Cereals have provided unlimited health benefits to mankind as a staple food in our diet. Cereals are rich in complex carbohydrates that provide you with ample energy, and help to prevent cancer, constipation, colon disorders, high blood, sugar levels and also enrich your overall health with abundant proteins, fats, lipids, minerals, vitamins, and enzymes.
Cereals are enriched with niacin, iron, riboflavin and thiamine, and most cereals have abundant fiber contents, especially barley, oat, and wheat. Cereals also have soluble bran that aids in lowering blood cholesterol levels and keeping heart diseases at bay.
Cereal consumption also means an intake of high amounts of protein; breakfast cereals are often eaten with milk that makes for a protein-rich meal. For infants, iron-fortified cereals are said to be the premium solid foods.
Different countries have different cereals as their staple food; the reason for this diversity is the production statistics. For example, wheat is the most significant cereal in the diets of most European countries and India. On the other hand, rice is the primary grain used in China, Japan, South East Asia, Bangladesh, Pakistan, Brazil, Myanmar, Vietnam, and the US.
Breakfast cereal is actually the packaged breakfast food available in almost all commercial food stores. These types of cereals are sometimes eaten cold or else mixed with milk or water and then fruits are added for extra nutrition and taste.
Corn flakes, porridges, and oat meals are the best examples of breakfast cereal. Usually, these cereals are soaked or boiled to attain a softened structure, which makes them palatable. Sweeteners like honey, sugar or maple syrup are then added for a better taste. Breakfast cereals have become immensely popular in fast-moving countries, as they provide a bowl full of nutrients in a short and simple way.
The most familiar grains used for making the category of cereals include rice, maize, corn, ragi, bajra, wheat, barley, sorghum, Italian millets and oats. Here we discuss about some of the most widely used cereal varieties.
Rice: Rice is probably the most common and popular cereal consumed all over the world; especially in tropical and temperate regions. Rice cannot grow in cold regions. It is used as the staple food in most of the countries and restaurants all over the globe have invented some lip smacking rice recipes that are truly appetizing but also come in form of breakfast cereals.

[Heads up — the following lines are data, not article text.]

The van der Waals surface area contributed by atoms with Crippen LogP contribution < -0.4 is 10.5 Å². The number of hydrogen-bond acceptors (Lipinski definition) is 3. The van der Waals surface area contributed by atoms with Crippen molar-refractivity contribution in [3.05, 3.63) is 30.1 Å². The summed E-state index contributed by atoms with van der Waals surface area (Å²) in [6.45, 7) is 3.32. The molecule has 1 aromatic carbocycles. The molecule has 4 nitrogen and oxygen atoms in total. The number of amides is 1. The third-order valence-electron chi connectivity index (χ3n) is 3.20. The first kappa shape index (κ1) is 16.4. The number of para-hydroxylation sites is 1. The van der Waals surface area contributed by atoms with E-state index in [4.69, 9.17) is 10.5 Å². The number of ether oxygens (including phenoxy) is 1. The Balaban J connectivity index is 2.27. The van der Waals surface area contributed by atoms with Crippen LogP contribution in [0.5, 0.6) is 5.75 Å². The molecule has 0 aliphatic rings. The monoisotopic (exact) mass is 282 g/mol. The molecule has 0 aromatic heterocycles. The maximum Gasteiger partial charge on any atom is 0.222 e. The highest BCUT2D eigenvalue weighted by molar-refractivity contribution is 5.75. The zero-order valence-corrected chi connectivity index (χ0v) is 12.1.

Brown Rice: Brown rice is another variety of rice that is rich in the vitamin B group, particularly thiamine, riboflavin, niacin and minerals like iron, potassium, phosphorous and magnesium.
Maize: It is the staple cereal in continents like Africa and South America and is used as animal feed worldwide. ‘Cornflakes’, as we know them, are nothing but the flaked form of maize. Popcorn is also a popular corn product, which has become a favorite snacks for all ages around the globe.
Wheat: This is a prime cereal consumed in temperate zones, especially in Australia, North America, Europe and New Zealand. Wheat is a major ingredient in foods like bread, biscuits, pastries, porridge, cakes, crackers, pancakes, muesli, pies, cookies, rolls, muffins, doughnuts, gravy, and some breakfast cereals. New research suggests that eating white bread could benefit health by encouraging growth of beneficial gut bacteria. Wheat is grown in different forms all over the globe. Some wild species of wheat are now domesticated and are grown widely in specific agricultural zones. Some such species include ‘Spelt’, ‘Einkorn’ (wheat species with one grain only), ‘Emmer’, and ‘Durum’ (species of wheat used to make semolina).
Barley: This cereal is popular and a highly nutritious one that is usually grown for malting; livestock also thrives on it in lands that are not capable of growing wheat due to financial or climatic conditions.
Sorghum: It is consumed widely in Africa and Asia; it is also considered a good livestock feed.
Millet: It is grown widely in Africa and Asia. Millet porridge is extremely popular in China, Germany and Russia. It is also used in alcoholic beverages and sometimes as bird and animal feed.
Oats: Oats were initially a staple cereal in Scotland, however now oats are very popular as breakfast cereals in almost all countries. Owing to its fiber-rich property, oats are considered vital for all ages and are used as livestock feed.
It is often found that children are fond of cereal, as you can make them in a plethora of ways and they keep children filled for a long time. Grains have proven to be great food for kids since ancient times; they provide energy and enough nutrition required for healthy growth. If you can feed your child with at least one cup of cereal, your child gains almost half the daily requirements of most vitamins and minerals.
If you add milk or yogurt to the cereal, it will enhance the nutritional content of the meal even further. However, choosing the right cereal for your child is very important. Check out cereal grains that have ample amounts of protein, iron and fiber. Protein aids in growth during the developmental years, iron is very important for healthy blood formation and fiber is necessary for a clean digestive tract. Some good choices for your child during mealtime include millet, barley, buckwheat, rye, oats and whole wheat.
You can also introduce juicy cereals to your kids. As said before, when you add milk to cereals they create a complete protein meal. If your child needs calories and protein, primarily go for a milk and cereal combination. On the other hand, if your child is in need of proper iron absorption, then juice and cereal mixture will also serve a beneficial purpose.
Source: Organic Facts